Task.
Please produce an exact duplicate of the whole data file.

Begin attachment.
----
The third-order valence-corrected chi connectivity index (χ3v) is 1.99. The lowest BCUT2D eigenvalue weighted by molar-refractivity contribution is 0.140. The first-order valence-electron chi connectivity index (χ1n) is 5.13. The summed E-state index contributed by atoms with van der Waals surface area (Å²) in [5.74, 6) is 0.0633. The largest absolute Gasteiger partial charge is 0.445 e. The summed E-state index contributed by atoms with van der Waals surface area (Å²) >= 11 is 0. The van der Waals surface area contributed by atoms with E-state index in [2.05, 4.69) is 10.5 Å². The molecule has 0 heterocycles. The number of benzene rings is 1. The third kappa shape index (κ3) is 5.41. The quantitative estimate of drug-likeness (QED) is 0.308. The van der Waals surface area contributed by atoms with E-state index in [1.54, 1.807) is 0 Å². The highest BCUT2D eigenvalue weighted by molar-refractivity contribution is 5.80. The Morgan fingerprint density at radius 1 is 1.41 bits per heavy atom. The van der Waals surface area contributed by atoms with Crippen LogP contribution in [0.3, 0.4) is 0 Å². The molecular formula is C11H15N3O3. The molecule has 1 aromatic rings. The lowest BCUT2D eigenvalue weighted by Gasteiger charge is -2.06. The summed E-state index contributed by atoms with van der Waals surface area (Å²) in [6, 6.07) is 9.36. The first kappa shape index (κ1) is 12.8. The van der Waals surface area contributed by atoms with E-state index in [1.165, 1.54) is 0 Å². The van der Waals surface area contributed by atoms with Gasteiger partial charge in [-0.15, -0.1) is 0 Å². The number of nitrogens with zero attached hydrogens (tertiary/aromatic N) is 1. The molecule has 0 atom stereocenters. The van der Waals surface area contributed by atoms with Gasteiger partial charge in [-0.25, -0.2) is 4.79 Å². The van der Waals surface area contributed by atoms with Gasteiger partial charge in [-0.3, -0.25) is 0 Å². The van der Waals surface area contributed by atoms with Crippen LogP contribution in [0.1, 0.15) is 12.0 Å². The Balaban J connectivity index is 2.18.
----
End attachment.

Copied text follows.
The third-order valence-corrected chi connectivity index (χ3v) is 1.99. The lowest BCUT2D eigenvalue weighted by molar-refractivity contribution is 0.140. The first-order valence-electron chi connectivity index (χ1n) is 5.13. The summed E-state index contributed by atoms with van der Waals surface area (Å²) in [5.74, 6) is 0.0633. The largest absolute Gasteiger partial charge is 0.445 e. The summed E-state index contributed by atoms with van der Waals surface area (Å²) >= 11 is 0. The van der Waals surface area contributed by atoms with E-state index in [2.05, 4.69) is 10.5 Å². The molecule has 0 heterocycles. The number of benzene rings is 1. The third kappa shape index (κ3) is 5.41. The quantitative estimate of drug-likeness (QED) is 0.308. The van der Waals surface area contributed by atoms with E-state index in [1.54, 1.807) is 0 Å². The highest BCUT2D eigenvalue weighted by molar-refractivity contribution is 5.80. The Morgan fingerprint density at radius 1 is 1.41 bits per heavy atom. The van der Waals surface area contributed by atoms with Crippen LogP contribution in [0.3, 0.4) is 0 Å². The molecular formula is C11H15N3O3. The molecule has 1 aromatic rings. The lowest BCUT2D eigenvalue weighted by Gasteiger charge is -2.06. The summed E-state index contributed by atoms with van der Waals surface area (Å²) in [6, 6.07) is 9.36. The first kappa shape index (κ1) is 12.8. The van der Waals surface area contributed by atoms with E-state index in [1.165, 1.54) is 0 Å². The van der Waals surface area contributed by atoms with Gasteiger partial charge in [-0.15, -0.1) is 0 Å². The number of nitrogens with zero attached hydrogens (tertiary/aromatic N) is 1. The molecule has 0 atom stereocenters. The van der Waals surface area contributed by atoms with Gasteiger partial charge in [-0.25, -0.2) is 4.79 Å². The van der Waals surface area contributed by atoms with Gasteiger partial charge in [-0.3, -0.25) is 0 Å². The van der Waals surface area contributed by atoms with Crippen LogP contribution in [0.1, 0.15) is 12.0 Å². The Balaban J connectivity index is 2.18.